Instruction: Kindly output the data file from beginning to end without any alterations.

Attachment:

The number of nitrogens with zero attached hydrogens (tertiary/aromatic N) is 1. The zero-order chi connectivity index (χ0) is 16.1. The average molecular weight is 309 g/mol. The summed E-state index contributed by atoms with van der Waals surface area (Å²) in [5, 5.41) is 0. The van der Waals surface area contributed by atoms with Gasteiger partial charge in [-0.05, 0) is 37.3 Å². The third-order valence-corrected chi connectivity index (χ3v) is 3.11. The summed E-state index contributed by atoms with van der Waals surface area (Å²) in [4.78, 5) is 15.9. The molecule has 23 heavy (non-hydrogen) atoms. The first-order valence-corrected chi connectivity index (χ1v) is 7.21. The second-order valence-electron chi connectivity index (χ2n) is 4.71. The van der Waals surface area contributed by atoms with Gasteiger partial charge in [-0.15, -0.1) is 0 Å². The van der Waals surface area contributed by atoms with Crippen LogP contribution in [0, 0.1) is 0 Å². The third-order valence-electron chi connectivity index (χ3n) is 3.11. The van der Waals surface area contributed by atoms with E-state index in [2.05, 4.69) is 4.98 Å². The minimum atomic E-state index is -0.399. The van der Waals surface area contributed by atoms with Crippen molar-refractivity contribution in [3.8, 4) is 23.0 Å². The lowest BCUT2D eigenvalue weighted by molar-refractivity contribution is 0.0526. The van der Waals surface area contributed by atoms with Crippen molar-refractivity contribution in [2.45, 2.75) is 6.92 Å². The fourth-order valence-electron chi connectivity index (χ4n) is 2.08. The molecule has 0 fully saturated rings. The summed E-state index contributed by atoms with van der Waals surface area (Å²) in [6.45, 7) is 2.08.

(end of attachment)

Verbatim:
The number of nitrogens with zero attached hydrogens (tertiary/aromatic N) is 1. The zero-order chi connectivity index (χ0) is 16.1. The average molecular weight is 309 g/mol. The summed E-state index contributed by atoms with van der Waals surface area (Å²) in [5, 5.41) is 0. The van der Waals surface area contributed by atoms with Gasteiger partial charge in [-0.05, 0) is 37.3 Å². The third-order valence-corrected chi connectivity index (χ3v) is 3.11. The summed E-state index contributed by atoms with van der Waals surface area (Å²) in [4.78, 5) is 15.9. The molecule has 23 heavy (non-hydrogen) atoms. The first-order valence-corrected chi connectivity index (χ1v) is 7.21. The second-order valence-electron chi connectivity index (χ2n) is 4.71. The van der Waals surface area contributed by atoms with Gasteiger partial charge in [-0.15, -0.1) is 0 Å². The van der Waals surface area contributed by atoms with Crippen LogP contribution in [0, 0.1) is 0 Å². The third-order valence-electron chi connectivity index (χ3n) is 3.11. The van der Waals surface area contributed by atoms with E-state index in [2.05, 4.69) is 4.98 Å². The minimum atomic E-state index is -0.399. The van der Waals surface area contributed by atoms with Crippen molar-refractivity contribution in [3.8, 4) is 23.0 Å². The lowest BCUT2D eigenvalue weighted by molar-refractivity contribution is 0.0526. The van der Waals surface area contributed by atoms with Crippen molar-refractivity contribution in [2.45, 2.75) is 6.92 Å². The fourth-order valence-electron chi connectivity index (χ4n) is 2.08. The molecule has 0 fully saturated rings. The summed E-state index contributed by atoms with van der Waals surface area (Å²) in [6.45, 7) is 2.08.